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Trusts' ABNs to be cancelled if no longer carrying on business

The ATO has advised that the Registrar of the Australian Business Register (ABR) will begin cancelling the Australian Business Numbers (ABNs) of approximately 220,000 trusts, where there is evidence they are no longer carrying on an enterprise.

A trust's ABN will be cancelled where available information indicates that the trust has not lodged business activity statements and/or trust income tax returns for the last two years. Exclusions to these ABN cancellations apply for trusts that are registered with the Australian Charities and Not-for-profits Commission (ACNC) or are non-reporting members of a GST or income tax group.

The ATO said entities will receive a letter if their ABNs had been cancelled. This letter will include the reason for the cancellation, and a phone number to ring to have the ABN reinstated immediately if the entity does not agree with the decision.

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Withholding tax for car allowances

Car expense deductions for individuals were simplified from 1 July 2015. Employers who pay their employees a car allowance need to withhold tax on the amount they pay over 66c per kilometre. If employers have not been doing this, the ATO notes they should start now to avoid their employees having a tax debt.

Employers should consider having a discussion with affected employees about whether to increase the withholding amount for the remainder of the financial year to cover the shortfall.  If you have any questions, please contact our office.

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Travellers with student debts need to update contact details

Australians with a Higher Education Loan Programme (HELP) debt and/or a Trade Support Loans (TSL) debt who are moving overseas for longer than six months will need to provide the ATO with their overseas contact details within seven days of leaving the country. International contact details can be provided to the ATO using its online services (eg an ATO account linked to myGov).

From the 2016–2017 income year, anyone who has a HELP or TSL debt and earns above the minimum repayment threshold will be required to make repayments regardless of where they live.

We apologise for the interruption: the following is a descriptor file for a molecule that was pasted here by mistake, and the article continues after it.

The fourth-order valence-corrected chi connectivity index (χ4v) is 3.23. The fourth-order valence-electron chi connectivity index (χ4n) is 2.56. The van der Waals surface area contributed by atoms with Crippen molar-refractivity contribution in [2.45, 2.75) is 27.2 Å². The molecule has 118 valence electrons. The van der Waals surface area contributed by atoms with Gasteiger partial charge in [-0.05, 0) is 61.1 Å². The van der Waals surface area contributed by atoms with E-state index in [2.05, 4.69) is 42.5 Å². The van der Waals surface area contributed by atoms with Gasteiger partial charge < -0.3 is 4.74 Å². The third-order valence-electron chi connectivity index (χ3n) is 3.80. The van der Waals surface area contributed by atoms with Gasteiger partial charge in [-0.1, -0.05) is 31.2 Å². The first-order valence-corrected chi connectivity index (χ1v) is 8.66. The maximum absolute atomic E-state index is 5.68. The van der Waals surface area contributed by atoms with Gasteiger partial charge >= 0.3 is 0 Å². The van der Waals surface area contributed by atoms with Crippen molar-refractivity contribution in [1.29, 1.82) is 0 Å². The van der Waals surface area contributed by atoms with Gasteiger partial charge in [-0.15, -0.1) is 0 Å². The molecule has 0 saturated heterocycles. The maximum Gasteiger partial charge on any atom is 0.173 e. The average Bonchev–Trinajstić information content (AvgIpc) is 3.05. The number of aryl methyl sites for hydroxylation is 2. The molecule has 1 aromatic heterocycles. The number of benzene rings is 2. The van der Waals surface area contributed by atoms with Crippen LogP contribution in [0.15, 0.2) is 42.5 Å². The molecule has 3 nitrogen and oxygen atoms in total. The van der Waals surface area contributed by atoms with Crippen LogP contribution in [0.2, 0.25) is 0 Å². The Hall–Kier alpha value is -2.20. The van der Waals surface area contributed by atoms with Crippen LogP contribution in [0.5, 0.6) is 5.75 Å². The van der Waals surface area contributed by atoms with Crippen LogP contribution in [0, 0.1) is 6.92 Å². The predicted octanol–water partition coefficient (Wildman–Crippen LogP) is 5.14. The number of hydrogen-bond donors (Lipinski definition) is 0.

Students' debt will be indexed each year until it is paid off. You can make additional voluntary repayments at any time, including from overseas, to reduce the balance of your debt.

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Small business tax concession refused as threshold test failed

The small business capital gains tax (CGT) concessions contained in the tax law allow eligible small businesses to access tax concessions on capital gains made from the sale of certain CGT assets.

There are threshold tests for accessing the concessions outlined in the tax law. Importantly, the taxpayer must be a small business entity, or a partner in a partnership that is a small business entity, or the taxpayer's net assets, together with certain associated entities', must not exceed $6 million. This is the Maximum Net Asset Value (MNAV) test.

A recent case before the Federal Court examined whether a taxpayer was entitled to the tax concessions. In particular, the Court looked at whether the taxpayer had correctly excluded a debt (a pre-1998 loan) from the MNAV test calculation. The taxpayer had not included the pre-1998 loan on the basis that it had no value, being "statute-barred" under the relevant state legislation, in this instance the Limitation of Actions Act 1936 (SA).

However, the Court dismissed the taxpayer's appeal. The Court confirmed that the pre-1998 loan could not be regarded as having no value, and that the loan amount of $1.1 million should be included in the MNAV test calculation. The inclusion of the amount meant that the sum of the net values of the relevant CGT assets exceeded the $6 million MNAV threshold. As a result, the small business CGT concessions were not available to the taxpayer.